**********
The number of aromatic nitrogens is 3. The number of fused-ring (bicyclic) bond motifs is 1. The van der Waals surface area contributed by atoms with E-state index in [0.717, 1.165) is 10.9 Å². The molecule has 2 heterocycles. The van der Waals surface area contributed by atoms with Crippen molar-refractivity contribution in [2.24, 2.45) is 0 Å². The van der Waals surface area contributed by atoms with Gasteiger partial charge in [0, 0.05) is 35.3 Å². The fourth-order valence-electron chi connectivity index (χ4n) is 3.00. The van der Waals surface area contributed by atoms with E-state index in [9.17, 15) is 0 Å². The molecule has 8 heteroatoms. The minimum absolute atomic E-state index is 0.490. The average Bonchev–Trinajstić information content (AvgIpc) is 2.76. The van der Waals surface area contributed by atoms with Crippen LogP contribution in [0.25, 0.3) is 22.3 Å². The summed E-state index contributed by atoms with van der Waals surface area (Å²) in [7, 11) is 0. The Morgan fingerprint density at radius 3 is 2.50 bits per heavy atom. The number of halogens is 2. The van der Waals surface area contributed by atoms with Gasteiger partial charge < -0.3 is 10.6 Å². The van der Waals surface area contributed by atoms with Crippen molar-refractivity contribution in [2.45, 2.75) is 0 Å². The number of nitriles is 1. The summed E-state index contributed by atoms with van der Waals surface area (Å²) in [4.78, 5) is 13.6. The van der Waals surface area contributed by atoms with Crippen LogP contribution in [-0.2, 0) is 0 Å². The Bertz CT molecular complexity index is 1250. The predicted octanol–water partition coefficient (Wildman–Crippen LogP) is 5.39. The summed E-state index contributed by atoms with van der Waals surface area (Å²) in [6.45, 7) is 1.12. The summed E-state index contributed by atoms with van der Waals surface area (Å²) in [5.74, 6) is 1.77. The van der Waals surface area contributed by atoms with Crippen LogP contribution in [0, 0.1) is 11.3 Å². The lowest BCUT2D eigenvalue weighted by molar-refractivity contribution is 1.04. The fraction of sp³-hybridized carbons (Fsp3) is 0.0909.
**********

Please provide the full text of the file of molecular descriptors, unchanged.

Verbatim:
The number of aromatic nitrogens is 3. The number of fused-ring (bicyclic) bond motifs is 1. The van der Waals surface area contributed by atoms with E-state index in [0.717, 1.165) is 10.9 Å². The molecule has 2 heterocycles. The van der Waals surface area contributed by atoms with Crippen molar-refractivity contribution in [2.24, 2.45) is 0 Å². The van der Waals surface area contributed by atoms with Gasteiger partial charge in [0, 0.05) is 35.3 Å². The fourth-order valence-electron chi connectivity index (χ4n) is 3.00. The van der Waals surface area contributed by atoms with E-state index in [9.17, 15) is 0 Å². The molecule has 8 heteroatoms. The minimum absolute atomic E-state index is 0.490. The average Bonchev–Trinajstić information content (AvgIpc) is 2.76. The van der Waals surface area contributed by atoms with Crippen LogP contribution in [0.25, 0.3) is 22.3 Å². The summed E-state index contributed by atoms with van der Waals surface area (Å²) in [7, 11) is 0. The Morgan fingerprint density at radius 3 is 2.50 bits per heavy atom. The number of halogens is 2. The van der Waals surface area contributed by atoms with Gasteiger partial charge < -0.3 is 10.6 Å². The van der Waals surface area contributed by atoms with Crippen molar-refractivity contribution in [2.45, 2.75) is 0 Å². The number of nitriles is 1. The summed E-state index contributed by atoms with van der Waals surface area (Å²) in [4.78, 5) is 13.6. The van der Waals surface area contributed by atoms with Crippen LogP contribution in [-0.2, 0) is 0 Å². The Bertz CT molecular complexity index is 1250. The predicted octanol–water partition coefficient (Wildman–Crippen LogP) is 5.39. The summed E-state index contributed by atoms with van der Waals surface area (Å²) in [6.45, 7) is 1.12. The summed E-state index contributed by atoms with van der Waals surface area (Å²) in [5.74, 6) is 1.77. The van der Waals surface area contributed by atoms with Crippen LogP contribution in [0, 0.1) is 11.3 Å². The lowest BCUT2D eigenvalue weighted by molar-refractivity contribution is 1.04. The fraction of sp³-hybridized carbons (Fsp3) is 0.0909.